I thought it was a worthwhile question to consider, and I'm interested to hear how people here on Tildes would answer it.
Also, while I'm confident in our community's ability to apply the principle of charity, I do know that discussions about gender online can often become contentious. I would very much like this to be a place for people to be able to share open and honest truths about themselves, even if those are difficult or revealing. If you are replying to someone, especially someone who has just opened up about their own personal experiences or beliefs, please make sure you are being thoughtful and considerate when doing so.
Finally, while the question is specifically about men, I don't want to limit responses to men only. I think women and non-binary people definitely have valuable insights into masculinity as well and I welcome your voices should you choose to answer.
Gender and sexuality are complex, personal topics, and asking questions about them can often feel invasive or even offensive. Discussions about them can be tough to navigate, especially online, where people's guards are often up and hostility and harassment are common.
In order to help clear the air and provide a safe space for honest and genuine dialogue, we have assembled a cross-section of Tildes' LGBT community to whom you can ask questions. These volunteers have agreed to open up about their experiences, identities, and knowledge.
In this thread, you will be able to ask our panelists questions regarding anything you've ever wanted to know about being LGBT. Our goal is to provide you with meaningful answers, not judge you for your questions! For the purposes of this thread, LGBT refers to the umbrella term under which all minority gender and sexual identities fall.
@usernamemention in your comment.
Here are the users who will be answering your questions:
You can get more information on each in their bios below:
|@Algernon_Asimov||Gay man||I'm "Algernon". I'm a middle-aged gay man living in Australia. I came of age during the 1980s, when "gay" meant "Got AIDS Yet?".|
|@CALICO||Pan & Poly, Male-shaped, Agender, Non-transitioning Trans||None/No-preference||Late-20's, military brat, former military, current gov't contractor. Historically lived all over the US; in the past 18-months I've lived in three states and two non-US countries—currently Afghanistan. Out where it matters, closeted where it doesn't. Unmarried—probably forever—in a LT/LDR currently with just one person. Shameless hippie, hobbyist, & aspiring author.|
|@Cleb||Genderfluid (Agender & Femme, also fine with just Non-Binary)||They/Them, She/Her||Early 20s, American, white, closeted in real life. Grew up in very conservative & religious area, still live here. Can talk about growing up like that, my struggle with fluidity/internalized transphobia/gender as a whole, things relating to trans culture on the internet, and any of the other standard fare trans and gender-nonconforming person questions.|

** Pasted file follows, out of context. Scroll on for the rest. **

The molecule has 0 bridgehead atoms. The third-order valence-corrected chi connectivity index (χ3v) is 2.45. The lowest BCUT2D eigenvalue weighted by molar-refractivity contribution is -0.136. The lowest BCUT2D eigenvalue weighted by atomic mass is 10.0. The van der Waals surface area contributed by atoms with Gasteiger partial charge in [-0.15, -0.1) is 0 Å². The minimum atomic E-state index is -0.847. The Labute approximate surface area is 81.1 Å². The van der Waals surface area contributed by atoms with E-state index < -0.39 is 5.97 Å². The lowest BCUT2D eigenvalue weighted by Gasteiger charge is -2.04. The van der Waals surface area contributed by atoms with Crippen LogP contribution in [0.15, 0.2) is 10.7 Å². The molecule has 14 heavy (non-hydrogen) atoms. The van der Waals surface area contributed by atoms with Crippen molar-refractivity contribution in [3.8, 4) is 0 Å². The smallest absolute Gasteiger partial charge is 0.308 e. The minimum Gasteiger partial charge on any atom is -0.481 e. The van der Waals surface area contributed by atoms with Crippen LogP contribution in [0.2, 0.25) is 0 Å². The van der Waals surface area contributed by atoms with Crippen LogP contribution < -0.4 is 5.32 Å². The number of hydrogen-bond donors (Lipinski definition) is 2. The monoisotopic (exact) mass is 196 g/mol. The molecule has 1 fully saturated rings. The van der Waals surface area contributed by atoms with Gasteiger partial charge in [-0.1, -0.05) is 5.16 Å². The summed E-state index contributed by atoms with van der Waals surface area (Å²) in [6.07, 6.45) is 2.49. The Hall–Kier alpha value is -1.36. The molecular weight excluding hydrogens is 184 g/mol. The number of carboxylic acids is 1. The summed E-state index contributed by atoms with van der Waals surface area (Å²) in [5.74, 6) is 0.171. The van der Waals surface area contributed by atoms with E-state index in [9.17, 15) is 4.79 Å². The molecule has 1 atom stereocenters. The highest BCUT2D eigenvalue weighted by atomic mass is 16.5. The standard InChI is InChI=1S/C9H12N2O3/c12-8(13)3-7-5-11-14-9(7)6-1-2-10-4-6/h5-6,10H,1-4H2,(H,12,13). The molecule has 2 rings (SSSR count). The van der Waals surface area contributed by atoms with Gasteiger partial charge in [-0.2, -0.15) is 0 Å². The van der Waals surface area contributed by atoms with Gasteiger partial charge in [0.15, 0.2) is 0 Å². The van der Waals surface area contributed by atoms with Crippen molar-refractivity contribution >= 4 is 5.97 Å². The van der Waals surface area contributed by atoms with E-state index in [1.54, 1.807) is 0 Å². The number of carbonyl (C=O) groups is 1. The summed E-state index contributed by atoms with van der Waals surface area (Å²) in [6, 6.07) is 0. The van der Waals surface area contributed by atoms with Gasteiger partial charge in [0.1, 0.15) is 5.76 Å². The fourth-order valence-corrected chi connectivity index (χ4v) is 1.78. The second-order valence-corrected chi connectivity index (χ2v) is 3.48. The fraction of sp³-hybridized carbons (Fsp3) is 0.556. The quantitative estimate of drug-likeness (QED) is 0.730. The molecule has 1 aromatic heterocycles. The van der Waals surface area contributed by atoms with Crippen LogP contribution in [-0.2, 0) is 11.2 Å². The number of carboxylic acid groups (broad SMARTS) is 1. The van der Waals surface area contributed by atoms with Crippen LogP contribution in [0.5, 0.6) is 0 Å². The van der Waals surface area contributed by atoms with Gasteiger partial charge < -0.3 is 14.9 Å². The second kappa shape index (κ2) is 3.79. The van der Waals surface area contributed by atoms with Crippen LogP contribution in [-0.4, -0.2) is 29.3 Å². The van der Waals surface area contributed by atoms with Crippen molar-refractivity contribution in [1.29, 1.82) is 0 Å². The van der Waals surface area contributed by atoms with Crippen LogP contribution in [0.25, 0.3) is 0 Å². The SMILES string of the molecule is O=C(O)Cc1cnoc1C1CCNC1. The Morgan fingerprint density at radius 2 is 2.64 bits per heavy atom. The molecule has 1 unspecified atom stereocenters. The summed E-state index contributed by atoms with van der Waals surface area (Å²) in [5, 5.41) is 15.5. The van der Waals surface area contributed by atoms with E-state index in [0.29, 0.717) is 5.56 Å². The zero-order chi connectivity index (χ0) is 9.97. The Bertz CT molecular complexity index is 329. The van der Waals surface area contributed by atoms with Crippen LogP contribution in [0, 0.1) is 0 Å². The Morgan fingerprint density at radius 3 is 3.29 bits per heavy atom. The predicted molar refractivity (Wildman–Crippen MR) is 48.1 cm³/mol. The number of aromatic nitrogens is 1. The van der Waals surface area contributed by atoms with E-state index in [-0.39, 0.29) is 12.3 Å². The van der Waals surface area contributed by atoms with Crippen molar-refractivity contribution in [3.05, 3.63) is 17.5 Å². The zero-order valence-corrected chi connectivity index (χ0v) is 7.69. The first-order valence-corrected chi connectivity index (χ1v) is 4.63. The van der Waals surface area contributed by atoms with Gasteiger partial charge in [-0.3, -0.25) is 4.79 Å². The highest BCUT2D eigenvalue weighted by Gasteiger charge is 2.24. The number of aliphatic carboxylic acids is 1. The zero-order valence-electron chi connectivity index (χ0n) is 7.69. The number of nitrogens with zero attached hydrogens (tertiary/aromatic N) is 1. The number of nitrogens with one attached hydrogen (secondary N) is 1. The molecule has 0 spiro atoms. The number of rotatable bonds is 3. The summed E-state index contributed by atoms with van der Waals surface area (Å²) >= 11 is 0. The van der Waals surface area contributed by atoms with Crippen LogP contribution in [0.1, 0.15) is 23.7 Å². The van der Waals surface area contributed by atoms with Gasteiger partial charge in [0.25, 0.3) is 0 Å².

|@emdash. If you wanted to find my real name and social media profiles, you probably could, but keep it to yourself and don't be a dick, okay?||Gay cis-male||He/him||Early 20s (wow there's a theme emerging) guy living in New Zealand. Software engineering degree, but I hate the industry, so working on my own business and studying to be a pilot instead (aka the backup plan). I also fly a paraglider for fun. I've always lived in New Zealand, but would love to live overseas. Have the Tinder/Taimi profile tuned to a fine fucking art (IMHO). Out to friends, family aren't informed since I'm not particularly close to them anyway.|
|@Gaywallet||pan, poly, enby (nonbinary)||they/them||Early 30s, lived in California my whole life. Currently have 5 partners and feeling quite polysaturated. Big into raving, psychedelics, and general hippy stuff but with a queer focus. Out to friends and family, but not fully flying my flag at work (work in progress to happen this year).|
|@kfwyre||gay cis male||he/him/they/them||Teacher. Happily married. Living in the US, and grew up in a very conservative Christian area. Came out in my 20s and dealt with severe depression and fallout with family.|
|@patience_limited||Queer; intersex non-binary||they/them/she/her||Mainly in the sidebar. US, 50's, raised near a university town, married. White(ish).|
|@reifyresonance||transfemme, queer, poly||she/they||19, living in the southern US. Studied in China for a year and did a field research project on marginalized queer identities in Shanghai nightlife (talked to people in gay bars), so if anyone wants to hear my (white, American) thoughts on that, I'm game :). I also got to help start an LGBT organization at my school there! Spent the last six months or so doing computer programming, and was part of the workplace LGBT affinity group. (Also, general transgender questions.)|
|@ShilohMizook (Shiloh)||Bisexual, lean mostly towards guys. Cis male.||He, Him.||17, I go to a Catholic school in Florida, but the people there are pretty accepting, so I'm out to everyone. My parents try to avoid the subject. I've never actually met another non-straight guy in real life, which has kind of frustrated me, but it's okay.|
|@Silbern||Gay male||He/him||I'm an early 20's white guy with Asperger's Syndrome studying Computer Science. I come from a military family, so I've traveled a lot and lived in many places that were across the spectrum in gay friendliness. I currently live in Hawaii, which might be relevant both for my answers as well as possible time zone limitations.|
|@tindall||bisexual transgender female||she/her||Software engineer just getting out of college and into my first long-term full-time gig, at a company making cancer screening software. Grew up all over the place (East Coast, then Texas, then California) and I'm now in the Midwest. I care a lot about making the world a gentler and more supportive place for everyone, and I try to apply my skills to do that.|
|@Whom (...and Scarlett)||Trans lesbian||She||Early 20s, raised in the rural US (Wisconsin) studying English Education. Oh, and white. That's the important bits for context. I'm very familiar with current youth trans culture on the internet (which is so pervasive within the community that it's necessary for understanding what it's like being young and trans), so I'm well-equipped to answer questions relating to that or, of course, the trans experience as I see it. I might also be a decent resource to ask about how mental illness (particularly depression, severe anxiety, and light dissociation) fits into the whole picture.|